The other small problem with your defense is that Bush himself said the 180-degree opposite about warrantless searches at the same time he was doing it. Suck on it, losers.
President Bush -- April 19, 2004:
For years, law enforcement used so-called roving wire taps to investigate organized crime. You see, what that meant is if you got a wire tap by court order -- and, by the way, everything you hear about requires court order, requires there to be permission from a FISA court, for example.
President Bush -- April 20, 2004:
Secondly, there are such things as roving wiretaps. Now, by the way, any time you hear the United States government talking about wiretap, it requires -- a wiretap requires a court order. Nothing has changed, by the way. When we're talking about chasing down terrorists, we're talking about getting a court order before we do so. It's important for our fellow citizens to understand, when you think Patriot Act, constitutional guarantees are in place when it comes to doing what is necessary to protect our homeland, because we value the Constitution.
President Bush -- June 9, 2005:
One tool that has been especially important to law enforcement is called a roving wiretap. Roving wiretaps allow investigators to follow suspects who frequently change their means of communications. These wiretaps must be approved by a judge, and they have been used for years to catch drug dealers and other criminals. Yet, before the Patriot Act, agents investigating terrorists had to get a separate authorization for each phone they wanted to tap. That means terrorists could elude law enforcement by simply purchasing a new cell phone. The Patriot Act fixed the problem by allowing terrorism investigators to use the same wiretaps that were already being using against drug kingpins and mob bosses.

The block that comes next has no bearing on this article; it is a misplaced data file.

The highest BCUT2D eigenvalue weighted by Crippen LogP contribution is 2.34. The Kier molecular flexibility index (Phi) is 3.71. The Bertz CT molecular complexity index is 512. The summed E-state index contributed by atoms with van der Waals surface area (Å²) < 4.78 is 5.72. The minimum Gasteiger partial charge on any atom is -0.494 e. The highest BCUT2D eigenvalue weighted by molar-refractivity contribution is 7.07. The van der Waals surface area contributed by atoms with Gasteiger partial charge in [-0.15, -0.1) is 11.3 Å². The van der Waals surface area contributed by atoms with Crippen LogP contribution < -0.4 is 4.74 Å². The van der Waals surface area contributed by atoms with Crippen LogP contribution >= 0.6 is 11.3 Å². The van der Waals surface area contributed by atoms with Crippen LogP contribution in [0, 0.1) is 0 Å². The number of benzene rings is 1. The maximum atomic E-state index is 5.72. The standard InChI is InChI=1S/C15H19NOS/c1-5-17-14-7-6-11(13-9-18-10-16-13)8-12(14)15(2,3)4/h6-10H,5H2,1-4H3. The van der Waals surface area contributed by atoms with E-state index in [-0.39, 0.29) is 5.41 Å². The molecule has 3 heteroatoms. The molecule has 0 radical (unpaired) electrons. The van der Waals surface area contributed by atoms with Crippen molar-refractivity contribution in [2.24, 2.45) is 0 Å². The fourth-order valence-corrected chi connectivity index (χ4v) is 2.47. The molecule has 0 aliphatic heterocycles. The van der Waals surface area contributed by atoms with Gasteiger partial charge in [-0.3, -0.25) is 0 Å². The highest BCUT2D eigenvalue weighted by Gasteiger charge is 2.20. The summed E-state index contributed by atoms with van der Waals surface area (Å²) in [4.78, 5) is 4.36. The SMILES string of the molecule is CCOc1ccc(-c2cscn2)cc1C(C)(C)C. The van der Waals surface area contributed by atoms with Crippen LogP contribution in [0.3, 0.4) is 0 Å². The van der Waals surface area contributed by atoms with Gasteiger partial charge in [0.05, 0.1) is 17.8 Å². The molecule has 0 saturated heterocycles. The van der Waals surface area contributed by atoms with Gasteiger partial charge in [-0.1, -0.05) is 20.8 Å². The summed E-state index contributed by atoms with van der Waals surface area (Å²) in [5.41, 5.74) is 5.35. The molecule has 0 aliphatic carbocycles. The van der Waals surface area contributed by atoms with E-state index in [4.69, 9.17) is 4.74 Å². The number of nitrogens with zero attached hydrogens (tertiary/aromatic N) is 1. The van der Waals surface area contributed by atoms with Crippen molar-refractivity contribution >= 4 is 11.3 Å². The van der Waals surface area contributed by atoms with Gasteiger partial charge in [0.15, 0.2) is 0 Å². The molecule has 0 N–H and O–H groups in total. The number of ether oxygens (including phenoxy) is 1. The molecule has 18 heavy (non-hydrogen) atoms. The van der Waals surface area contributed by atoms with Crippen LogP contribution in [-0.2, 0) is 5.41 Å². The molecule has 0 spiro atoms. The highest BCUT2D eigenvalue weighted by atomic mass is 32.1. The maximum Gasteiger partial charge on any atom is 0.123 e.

White House fact sheet - June 9, 2005:
The Patriot Act extended the use of roving wiretaps, which were already permitted against drug kingpins and mob bosses, to international terrorism investigations. They must be approved by a judge. Without roving wiretaps, terrorists could elude law enforcement by simply purchasing a new cell phone.
President Bush -- July 20, 2005:
The Patriot Act helps us defeat our enemies while safeguarding civil liberties for all Americans. The judicial branch has a strong oversight role in the application of the Patriot Act. Law enforcement officers need a federal judge's permission to wiretap a foreign terrorist's phone, or to track his calls, or to search his property. Officers must meet strict standards to use any of the tools we're talking about. And they are fully consistent with the Constitution of the United States.
White House fact sheet -- July 20, 2005:
The judicial branch has a strong oversight role in the application of the Patriot Act. Law enforcement officers must seek a federal judge's permission to wiretap a foreign terrorist's phone, track his calls, or search his property. These strict standards are fully consistent with the Constitution. Congress also oversees the application of the Patriot Act, and in more than three years there has not been a single verified abuse.